Josep Colom’s latest album includes Beethoven’s legendary last three piano sonatas (Opp. 109-111) and Bonn genius’ latest piano work, the Bagatelles op.126. Colom’s original and exceptional vision brings out a fresh and different view on Beethoven’s masterpieces, one which creates a single narrative path to weave together the individual movements of these three sonatas and the six bagatelles by means of a fascinating play of analogies and contrasts. The bagatelles act, in a way, as preludes to the sonatas, with transitional passages that stem from the pianist’s own imagination.
Total time: 01:18:14
Merging Technologies HORUS
Sonodore and Schoeps
|Original Recording Format|
1957 Model D Steinway & Sons – Piano Technician: Carles Horváth i Ysàs
July 4-7, 2016 at Auditorio de Zaragoza, Sala Mozart, Zaragoza, Spain
|Recording Type & Bit Rate||
DSD 256 (no DXD conversion)
|Release Date||March 1, 2019|
“This long speech is rich with emotions with a magnificent technique. Beethoven is rediscovered through Josep Colom. The sound […] is simply beautiful and no note comes crashing to your ear as is sometimes heared on piano recordings.”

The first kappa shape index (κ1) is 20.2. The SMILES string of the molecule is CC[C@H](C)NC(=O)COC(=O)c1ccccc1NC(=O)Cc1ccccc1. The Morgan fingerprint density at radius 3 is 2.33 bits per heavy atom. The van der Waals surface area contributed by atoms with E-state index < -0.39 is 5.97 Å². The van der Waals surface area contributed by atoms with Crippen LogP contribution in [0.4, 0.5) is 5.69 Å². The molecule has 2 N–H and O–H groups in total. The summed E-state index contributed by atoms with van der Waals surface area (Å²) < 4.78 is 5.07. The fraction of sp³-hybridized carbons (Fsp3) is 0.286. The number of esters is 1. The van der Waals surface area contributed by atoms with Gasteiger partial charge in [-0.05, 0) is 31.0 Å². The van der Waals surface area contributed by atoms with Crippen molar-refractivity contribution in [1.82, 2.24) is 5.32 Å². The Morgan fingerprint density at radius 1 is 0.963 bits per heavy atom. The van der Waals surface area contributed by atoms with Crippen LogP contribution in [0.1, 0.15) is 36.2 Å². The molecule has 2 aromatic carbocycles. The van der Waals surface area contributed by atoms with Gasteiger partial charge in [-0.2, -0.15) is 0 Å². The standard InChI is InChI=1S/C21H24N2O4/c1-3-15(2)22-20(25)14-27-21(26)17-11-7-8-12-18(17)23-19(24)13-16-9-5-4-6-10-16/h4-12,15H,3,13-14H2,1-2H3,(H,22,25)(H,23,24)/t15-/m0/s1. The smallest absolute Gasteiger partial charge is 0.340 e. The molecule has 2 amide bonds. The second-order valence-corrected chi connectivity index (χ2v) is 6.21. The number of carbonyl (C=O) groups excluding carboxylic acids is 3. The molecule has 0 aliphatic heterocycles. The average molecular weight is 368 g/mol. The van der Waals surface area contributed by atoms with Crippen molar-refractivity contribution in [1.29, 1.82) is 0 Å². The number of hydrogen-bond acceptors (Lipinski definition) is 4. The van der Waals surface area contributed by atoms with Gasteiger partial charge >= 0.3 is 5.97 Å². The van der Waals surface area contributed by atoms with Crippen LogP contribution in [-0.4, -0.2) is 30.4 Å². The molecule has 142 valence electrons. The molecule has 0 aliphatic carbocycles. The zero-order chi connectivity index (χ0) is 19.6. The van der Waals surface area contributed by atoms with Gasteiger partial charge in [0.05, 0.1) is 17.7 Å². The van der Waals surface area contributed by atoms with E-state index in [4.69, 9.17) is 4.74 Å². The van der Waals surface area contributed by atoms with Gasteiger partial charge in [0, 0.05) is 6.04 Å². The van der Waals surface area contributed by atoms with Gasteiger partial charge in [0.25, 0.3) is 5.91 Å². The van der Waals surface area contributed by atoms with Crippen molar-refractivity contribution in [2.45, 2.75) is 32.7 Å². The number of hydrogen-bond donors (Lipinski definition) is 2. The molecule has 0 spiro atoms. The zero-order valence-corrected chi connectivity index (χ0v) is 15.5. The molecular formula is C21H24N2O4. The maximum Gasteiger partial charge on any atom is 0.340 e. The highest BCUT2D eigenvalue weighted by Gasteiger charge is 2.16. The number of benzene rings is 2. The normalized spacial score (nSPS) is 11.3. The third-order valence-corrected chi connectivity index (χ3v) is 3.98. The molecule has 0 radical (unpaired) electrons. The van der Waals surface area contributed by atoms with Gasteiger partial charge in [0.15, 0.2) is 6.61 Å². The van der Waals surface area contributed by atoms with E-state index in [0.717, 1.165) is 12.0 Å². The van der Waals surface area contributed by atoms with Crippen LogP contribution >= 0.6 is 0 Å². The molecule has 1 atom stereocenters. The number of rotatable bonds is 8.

“Colom has the pianistic skills to bring these sonatas to life. […] He is a lyrical and poetic player who, when need be, can storm the heavens with plenty of power, but he is far from a banger. The recording accommodates his wide dynamic range. […] as nearly 80 minutes of sublime music-making, I’d recommend it to anyone. Plus, one gets a fabulously engineered recording with an extraordinarily natural piano sound that audiophiles will envy.”
“[These sonatas] demand years of experience and deep understanding of Ludwig van Beethoven, his inner self, his temperament, moods of desolation and subsequent resignation. Colom’s playing gives clear evidence that he has understood it […].
And then again, Eudora’s recording is outstanding. The sound is clean, almost clinically clean, to the point that each and every note comes out clearly, from warm low to tingling high.”
“Even in the tightly lined fugue of op. 110 [Colom] brings another number of special aspects of his imaginative approach into play. It may sound strange, but it is as if the composer himself took a seat behind the grand piano and breathed new life into his music; Colom’s playing is so suggestive.[…] The great surround recording brings the pianist with his beautiful Steinway into your room.”
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